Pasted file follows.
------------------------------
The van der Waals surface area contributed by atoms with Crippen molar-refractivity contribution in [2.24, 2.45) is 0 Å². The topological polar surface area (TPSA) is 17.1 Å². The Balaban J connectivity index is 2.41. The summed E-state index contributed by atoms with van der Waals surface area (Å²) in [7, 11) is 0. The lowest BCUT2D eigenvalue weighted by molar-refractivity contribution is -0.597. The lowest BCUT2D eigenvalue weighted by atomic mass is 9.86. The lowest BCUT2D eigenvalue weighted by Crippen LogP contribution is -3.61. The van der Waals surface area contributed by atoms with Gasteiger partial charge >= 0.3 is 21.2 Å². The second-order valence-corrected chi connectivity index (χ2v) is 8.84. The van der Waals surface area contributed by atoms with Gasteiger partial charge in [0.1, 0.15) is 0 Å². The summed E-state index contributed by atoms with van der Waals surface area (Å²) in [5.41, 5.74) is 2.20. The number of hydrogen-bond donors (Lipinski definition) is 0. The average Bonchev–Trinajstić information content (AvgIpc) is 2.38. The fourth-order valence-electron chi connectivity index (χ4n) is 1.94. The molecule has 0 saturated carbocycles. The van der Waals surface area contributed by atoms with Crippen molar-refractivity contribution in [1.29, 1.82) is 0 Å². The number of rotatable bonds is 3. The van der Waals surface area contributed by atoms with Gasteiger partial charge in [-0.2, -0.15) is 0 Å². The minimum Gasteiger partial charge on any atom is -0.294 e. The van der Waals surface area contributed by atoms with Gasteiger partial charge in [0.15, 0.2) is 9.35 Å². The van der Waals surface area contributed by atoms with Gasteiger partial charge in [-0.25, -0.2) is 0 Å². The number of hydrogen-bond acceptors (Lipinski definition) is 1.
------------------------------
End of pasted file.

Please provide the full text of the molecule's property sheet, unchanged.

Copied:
The van der Waals surface area contributed by atoms with Crippen molar-refractivity contribution in [2.24, 2.45) is 0 Å². The topological polar surface area (TPSA) is 17.1 Å². The Balaban J connectivity index is 2.41. The summed E-state index contributed by atoms with van der Waals surface area (Å²) in [7, 11) is 0. The lowest BCUT2D eigenvalue weighted by molar-refractivity contribution is -0.597. The lowest BCUT2D eigenvalue weighted by atomic mass is 9.86. The lowest BCUT2D eigenvalue weighted by Crippen LogP contribution is -3.61. The van der Waals surface area contributed by atoms with Gasteiger partial charge >= 0.3 is 21.2 Å². The second-order valence-corrected chi connectivity index (χ2v) is 8.84. The van der Waals surface area contributed by atoms with Gasteiger partial charge in [0.1, 0.15) is 0 Å². The summed E-state index contributed by atoms with van der Waals surface area (Å²) in [5.41, 5.74) is 2.20. The number of hydrogen-bond donors (Lipinski definition) is 0. The average Bonchev–Trinajstić information content (AvgIpc) is 2.38. The fourth-order valence-electron chi connectivity index (χ4n) is 1.94. The molecule has 0 saturated carbocycles. The van der Waals surface area contributed by atoms with Crippen molar-refractivity contribution in [1.29, 1.82) is 0 Å². The number of rotatable bonds is 3. The van der Waals surface area contributed by atoms with Gasteiger partial charge in [-0.2, -0.15) is 0 Å². The minimum Gasteiger partial charge on any atom is -0.294 e. The van der Waals surface area contributed by atoms with Gasteiger partial charge in [0.15, 0.2) is 9.35 Å². The van der Waals surface area contributed by atoms with Gasteiger partial charge in [-0.25, -0.2) is 0 Å². The number of hydrogen-bond acceptors (Lipinski definition) is 1.